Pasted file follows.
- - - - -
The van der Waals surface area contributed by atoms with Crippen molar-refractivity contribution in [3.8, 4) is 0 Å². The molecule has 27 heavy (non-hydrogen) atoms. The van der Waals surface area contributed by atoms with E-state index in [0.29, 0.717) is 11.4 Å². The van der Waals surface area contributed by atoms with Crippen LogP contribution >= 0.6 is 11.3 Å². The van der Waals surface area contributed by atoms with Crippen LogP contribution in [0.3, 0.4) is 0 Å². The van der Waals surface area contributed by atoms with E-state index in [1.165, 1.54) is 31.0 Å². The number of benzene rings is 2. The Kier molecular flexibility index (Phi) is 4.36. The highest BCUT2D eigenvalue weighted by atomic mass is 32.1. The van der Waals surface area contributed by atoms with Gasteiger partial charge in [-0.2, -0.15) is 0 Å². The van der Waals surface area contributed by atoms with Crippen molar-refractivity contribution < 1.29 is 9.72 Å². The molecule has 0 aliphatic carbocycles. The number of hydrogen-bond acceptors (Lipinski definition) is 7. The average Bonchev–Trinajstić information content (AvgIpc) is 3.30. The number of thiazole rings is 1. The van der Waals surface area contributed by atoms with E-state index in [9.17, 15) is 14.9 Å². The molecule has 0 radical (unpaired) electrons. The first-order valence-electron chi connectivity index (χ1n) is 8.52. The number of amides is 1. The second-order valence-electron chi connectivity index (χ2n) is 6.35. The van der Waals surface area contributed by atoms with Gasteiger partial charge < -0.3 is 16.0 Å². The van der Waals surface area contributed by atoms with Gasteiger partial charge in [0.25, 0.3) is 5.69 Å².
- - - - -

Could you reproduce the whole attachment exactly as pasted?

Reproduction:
The van der Waals surface area contributed by atoms with Crippen molar-refractivity contribution in [3.8, 4) is 0 Å². The molecule has 27 heavy (non-hydrogen) atoms. The van der Waals surface area contributed by atoms with E-state index in [0.29, 0.717) is 11.4 Å². The van der Waals surface area contributed by atoms with Crippen LogP contribution >= 0.6 is 11.3 Å². The van der Waals surface area contributed by atoms with Crippen LogP contribution in [0.3, 0.4) is 0 Å². The van der Waals surface area contributed by atoms with E-state index in [1.165, 1.54) is 31.0 Å². The number of benzene rings is 2. The Kier molecular flexibility index (Phi) is 4.36. The highest BCUT2D eigenvalue weighted by atomic mass is 32.1. The van der Waals surface area contributed by atoms with Gasteiger partial charge in [-0.2, -0.15) is 0 Å². The van der Waals surface area contributed by atoms with Crippen molar-refractivity contribution < 1.29 is 9.72 Å². The molecule has 0 aliphatic carbocycles. The number of hydrogen-bond acceptors (Lipinski definition) is 7. The average Bonchev–Trinajstić information content (AvgIpc) is 3.30. The number of thiazole rings is 1. The van der Waals surface area contributed by atoms with E-state index in [9.17, 15) is 14.9 Å². The molecule has 0 radical (unpaired) electrons. The first-order valence-electron chi connectivity index (χ1n) is 8.52. The number of amides is 1. The second-order valence-electron chi connectivity index (χ2n) is 6.35. The van der Waals surface area contributed by atoms with Gasteiger partial charge < -0.3 is 16.0 Å². The van der Waals surface area contributed by atoms with Gasteiger partial charge in [0.25, 0.3) is 5.69 Å².